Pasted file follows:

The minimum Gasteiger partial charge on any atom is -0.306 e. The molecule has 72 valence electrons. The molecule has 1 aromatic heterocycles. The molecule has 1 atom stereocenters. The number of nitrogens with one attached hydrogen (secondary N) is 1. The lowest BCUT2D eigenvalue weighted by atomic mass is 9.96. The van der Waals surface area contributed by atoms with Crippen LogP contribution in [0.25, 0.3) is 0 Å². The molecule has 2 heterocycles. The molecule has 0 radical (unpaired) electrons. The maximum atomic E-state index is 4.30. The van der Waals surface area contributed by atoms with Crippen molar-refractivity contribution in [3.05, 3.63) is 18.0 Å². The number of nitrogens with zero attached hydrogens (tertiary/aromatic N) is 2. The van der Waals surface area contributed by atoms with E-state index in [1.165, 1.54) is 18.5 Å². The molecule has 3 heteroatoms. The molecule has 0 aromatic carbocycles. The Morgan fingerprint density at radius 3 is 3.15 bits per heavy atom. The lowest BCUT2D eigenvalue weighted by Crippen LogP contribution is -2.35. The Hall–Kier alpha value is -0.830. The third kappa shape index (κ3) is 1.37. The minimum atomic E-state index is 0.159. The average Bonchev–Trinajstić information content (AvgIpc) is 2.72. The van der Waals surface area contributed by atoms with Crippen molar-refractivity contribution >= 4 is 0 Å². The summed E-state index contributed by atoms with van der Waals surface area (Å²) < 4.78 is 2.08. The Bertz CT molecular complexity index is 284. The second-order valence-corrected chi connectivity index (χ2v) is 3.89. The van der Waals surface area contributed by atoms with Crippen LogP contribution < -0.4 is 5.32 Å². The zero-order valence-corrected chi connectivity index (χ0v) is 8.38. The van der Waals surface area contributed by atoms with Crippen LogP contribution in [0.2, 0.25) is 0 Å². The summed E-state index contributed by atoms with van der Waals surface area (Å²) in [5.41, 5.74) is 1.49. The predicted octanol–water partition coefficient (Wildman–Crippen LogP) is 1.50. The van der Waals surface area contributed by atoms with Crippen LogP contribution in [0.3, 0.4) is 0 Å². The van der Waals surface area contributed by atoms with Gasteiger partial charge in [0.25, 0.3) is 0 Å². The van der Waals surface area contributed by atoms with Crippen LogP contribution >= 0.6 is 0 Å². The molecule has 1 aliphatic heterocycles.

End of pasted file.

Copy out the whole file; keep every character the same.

The minimum Gasteiger partial charge on any atom is -0.306 e. The molecule has 72 valence electrons. The molecule has 1 aromatic heterocycles. The molecule has 1 atom stereocenters. The number of nitrogens with one attached hydrogen (secondary N) is 1. The lowest BCUT2D eigenvalue weighted by atomic mass is 9.96. The van der Waals surface area contributed by atoms with Crippen LogP contribution in [0.25, 0.3) is 0 Å². The molecule has 2 heterocycles. The molecule has 0 radical (unpaired) electrons. The maximum atomic E-state index is 4.30. The van der Waals surface area contributed by atoms with Crippen molar-refractivity contribution in [3.05, 3.63) is 18.0 Å². The number of nitrogens with zero attached hydrogens (tertiary/aromatic N) is 2. The van der Waals surface area contributed by atoms with E-state index in [1.165, 1.54) is 18.5 Å². The molecule has 3 heteroatoms. The molecule has 0 aromatic carbocycles. The Morgan fingerprint density at radius 3 is 3.15 bits per heavy atom. The lowest BCUT2D eigenvalue weighted by Crippen LogP contribution is -2.35. The Hall–Kier alpha value is -0.830. The third kappa shape index (κ3) is 1.37. The minimum atomic E-state index is 0.159. The average Bonchev–Trinajstić information content (AvgIpc) is 2.72. The van der Waals surface area contributed by atoms with Crippen molar-refractivity contribution >= 4 is 0 Å². The summed E-state index contributed by atoms with van der Waals surface area (Å²) < 4.78 is 2.08. The Bertz CT molecular complexity index is 284. The second-order valence-corrected chi connectivity index (χ2v) is 3.89. The van der Waals surface area contributed by atoms with Crippen LogP contribution < -0.4 is 5.32 Å². The zero-order valence-corrected chi connectivity index (χ0v) is 8.38. The van der Waals surface area contributed by atoms with Crippen LogP contribution in [0.2, 0.25) is 0 Å². The summed E-state index contributed by atoms with van der Waals surface area (Å²) in [5.41, 5.74) is 1.49. The predicted octanol–water partition coefficient (Wildman–Crippen LogP) is 1.50. The van der Waals surface area contributed by atoms with Crippen LogP contribution in [0.3, 0.4) is 0 Å². The van der Waals surface area contributed by atoms with Gasteiger partial charge in [0.25, 0.3) is 0 Å². The van der Waals surface area contributed by atoms with Crippen LogP contribution >= 0.6 is 0 Å². The molecule has 1 aliphatic heterocycles.